shutterstock_156845033Many companies are turning to the cloud to gain access to scalable and flexible applications and services at a price they can afford. Cloud services offer companies several advantages they might not be able to purchase or implement on their own, including disaster recovery capabilities and the ability to increase or decrease usage or add and drop services based on their operational needs.

But while the advantages of transitioning to cloud-based services is enticing for a variety of reasons, it is wise to take a careful look beneath the surface to ensure the company’s needs and requirements will be met and that the true price point makes sense for the company’s budget.

Compliance Requirements

The first step in determining where a business wants to go is to figure out where it is starting from. When it comes to making a cloud transition, knowing a company’s current and future needs and requirements is crucial.

Early in the process, the company must understand what its compliance requirements are. In some vertical markets, data security regulations may require that certain data can’t be stored in the cloud. Understand from the outset if certain processes and data sets must be retained on private networks.

Personnel Requirements

A business should determine its IT personnel requirements and ensure the entire team is well versed, trained, and prepared for the transition process. Not being prepared with the right participation and knowledge could translate into higher costs.

Application Requirements

Finally, understand where current applications are in their life cycle. Certain legacy assets may not be supported by cloud-based solutions, and moving to the cloud while those applications are still needed could create a headache as well as additional costs. Transitioning to a cloud-based service is likely to be more cost efficient when it occurs at the natural end-of-life stage of applications, when upgraded products or services would have been necessary anyway.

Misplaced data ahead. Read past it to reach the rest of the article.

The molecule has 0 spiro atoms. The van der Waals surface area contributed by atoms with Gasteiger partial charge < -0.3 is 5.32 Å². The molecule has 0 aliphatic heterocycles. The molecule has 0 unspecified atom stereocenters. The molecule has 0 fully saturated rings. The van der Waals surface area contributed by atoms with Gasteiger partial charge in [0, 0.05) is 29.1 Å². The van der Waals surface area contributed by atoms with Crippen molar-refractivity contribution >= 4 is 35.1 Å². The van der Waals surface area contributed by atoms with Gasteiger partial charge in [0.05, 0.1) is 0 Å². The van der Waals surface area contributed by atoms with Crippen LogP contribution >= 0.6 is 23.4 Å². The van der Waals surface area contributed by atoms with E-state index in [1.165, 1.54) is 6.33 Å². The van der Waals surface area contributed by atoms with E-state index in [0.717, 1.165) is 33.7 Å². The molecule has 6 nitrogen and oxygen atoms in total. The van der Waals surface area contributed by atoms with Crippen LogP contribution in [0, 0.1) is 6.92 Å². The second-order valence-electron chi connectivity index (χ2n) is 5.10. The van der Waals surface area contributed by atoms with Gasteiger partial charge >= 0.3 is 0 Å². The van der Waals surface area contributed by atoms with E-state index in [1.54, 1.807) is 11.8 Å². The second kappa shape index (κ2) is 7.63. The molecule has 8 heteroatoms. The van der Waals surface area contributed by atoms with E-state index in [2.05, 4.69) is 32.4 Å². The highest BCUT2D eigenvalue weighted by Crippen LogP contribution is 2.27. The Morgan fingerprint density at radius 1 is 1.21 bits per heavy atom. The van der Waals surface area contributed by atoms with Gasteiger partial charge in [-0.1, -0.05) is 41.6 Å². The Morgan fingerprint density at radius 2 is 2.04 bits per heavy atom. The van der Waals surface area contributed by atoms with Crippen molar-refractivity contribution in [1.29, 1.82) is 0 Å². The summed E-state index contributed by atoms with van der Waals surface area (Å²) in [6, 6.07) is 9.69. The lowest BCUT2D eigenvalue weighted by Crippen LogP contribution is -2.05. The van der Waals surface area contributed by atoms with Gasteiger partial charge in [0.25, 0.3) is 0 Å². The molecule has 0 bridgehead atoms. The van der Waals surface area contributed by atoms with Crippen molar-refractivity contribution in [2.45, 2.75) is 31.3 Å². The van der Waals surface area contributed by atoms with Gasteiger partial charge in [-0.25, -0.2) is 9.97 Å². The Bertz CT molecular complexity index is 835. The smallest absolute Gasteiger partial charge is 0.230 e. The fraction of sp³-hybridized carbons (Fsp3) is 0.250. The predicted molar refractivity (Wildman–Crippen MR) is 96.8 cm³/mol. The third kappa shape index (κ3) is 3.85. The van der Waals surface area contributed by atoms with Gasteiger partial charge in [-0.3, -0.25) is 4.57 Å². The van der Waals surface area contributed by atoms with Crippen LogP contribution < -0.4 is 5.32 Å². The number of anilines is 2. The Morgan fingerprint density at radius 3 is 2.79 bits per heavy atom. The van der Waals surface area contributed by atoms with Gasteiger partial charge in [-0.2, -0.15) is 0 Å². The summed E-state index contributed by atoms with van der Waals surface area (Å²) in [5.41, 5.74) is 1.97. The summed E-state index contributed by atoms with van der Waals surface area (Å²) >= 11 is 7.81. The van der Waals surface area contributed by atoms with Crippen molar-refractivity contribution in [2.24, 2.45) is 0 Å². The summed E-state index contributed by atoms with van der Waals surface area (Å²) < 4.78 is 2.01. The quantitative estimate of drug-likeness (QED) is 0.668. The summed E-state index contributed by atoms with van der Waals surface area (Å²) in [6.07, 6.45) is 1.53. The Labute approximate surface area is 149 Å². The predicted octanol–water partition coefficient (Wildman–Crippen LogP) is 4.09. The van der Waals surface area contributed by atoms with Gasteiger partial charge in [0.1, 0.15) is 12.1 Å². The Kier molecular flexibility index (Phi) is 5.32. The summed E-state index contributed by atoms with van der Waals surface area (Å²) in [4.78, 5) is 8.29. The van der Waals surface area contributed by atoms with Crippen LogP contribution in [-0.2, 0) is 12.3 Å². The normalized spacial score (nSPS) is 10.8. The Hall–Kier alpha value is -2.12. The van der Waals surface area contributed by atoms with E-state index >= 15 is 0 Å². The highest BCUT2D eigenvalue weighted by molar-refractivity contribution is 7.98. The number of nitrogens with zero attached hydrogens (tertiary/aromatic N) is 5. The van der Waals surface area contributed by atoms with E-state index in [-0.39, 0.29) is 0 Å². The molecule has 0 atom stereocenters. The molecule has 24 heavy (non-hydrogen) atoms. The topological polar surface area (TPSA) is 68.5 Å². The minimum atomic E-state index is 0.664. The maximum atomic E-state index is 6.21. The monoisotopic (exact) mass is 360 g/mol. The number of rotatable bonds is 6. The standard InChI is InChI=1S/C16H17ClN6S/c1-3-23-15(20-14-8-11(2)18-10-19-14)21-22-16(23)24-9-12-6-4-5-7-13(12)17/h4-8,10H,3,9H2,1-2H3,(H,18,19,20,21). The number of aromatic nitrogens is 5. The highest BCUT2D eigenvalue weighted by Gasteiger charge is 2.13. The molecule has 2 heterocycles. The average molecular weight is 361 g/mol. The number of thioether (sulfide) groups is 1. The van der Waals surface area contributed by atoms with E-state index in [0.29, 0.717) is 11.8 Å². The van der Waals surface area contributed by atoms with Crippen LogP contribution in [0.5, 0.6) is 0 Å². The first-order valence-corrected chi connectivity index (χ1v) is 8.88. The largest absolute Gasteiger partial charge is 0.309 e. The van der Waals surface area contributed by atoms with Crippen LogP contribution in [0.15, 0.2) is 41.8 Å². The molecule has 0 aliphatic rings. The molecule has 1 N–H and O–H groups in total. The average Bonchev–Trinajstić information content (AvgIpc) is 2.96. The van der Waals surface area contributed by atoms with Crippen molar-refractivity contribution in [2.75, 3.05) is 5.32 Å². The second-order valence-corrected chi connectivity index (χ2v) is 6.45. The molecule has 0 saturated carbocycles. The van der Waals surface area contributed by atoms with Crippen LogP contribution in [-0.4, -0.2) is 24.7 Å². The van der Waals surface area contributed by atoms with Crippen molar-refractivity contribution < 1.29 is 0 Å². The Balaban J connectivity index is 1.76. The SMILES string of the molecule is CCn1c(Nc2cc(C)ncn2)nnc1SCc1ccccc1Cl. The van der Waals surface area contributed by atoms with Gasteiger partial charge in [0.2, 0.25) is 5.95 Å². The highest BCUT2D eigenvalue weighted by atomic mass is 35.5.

Cost and Elastic Load Balancing

Once a company knows where it is and has figured out where it wants to go, it must then study the costs associated with getting from point A to point B. It can be difficult to compare costs among cloud providers as pricing models can vary widely.

Costs can be controlled to some extent by employing elastic load balancing, which involves shifting capacity between internal assets and cloud solutions. This can increase network efficiency and can lead to cost savings.

Cost and Usage

Monitoring usage is another key to getting the most out of a cloud solution. A predictable monthly fee does not necessarily mean resources are being used in a predictable and constant way. Train personnel to carefully monitor usage and remove unused space as soon as possible to ensure capacity isn’t wasted.

Making the Cloud Decision

The upfront and recurring costs associated with cloud-based services must be weighed against the competitive costs of not deploying cloud services. While one company may shy away from the cloud, its competitors may be turning cloud advantages into competitive advantages. Cost savings reaped from employing a cloud-based service can be passed on to consumers and help companies gain customers and market share.

But that doesn’t mean it’s wise to jump right into a cloud deployment. Understanding the company’s needs and requirements before heading down the cloud path will help ensure that the right cloud applications and services are being purchased at the right price.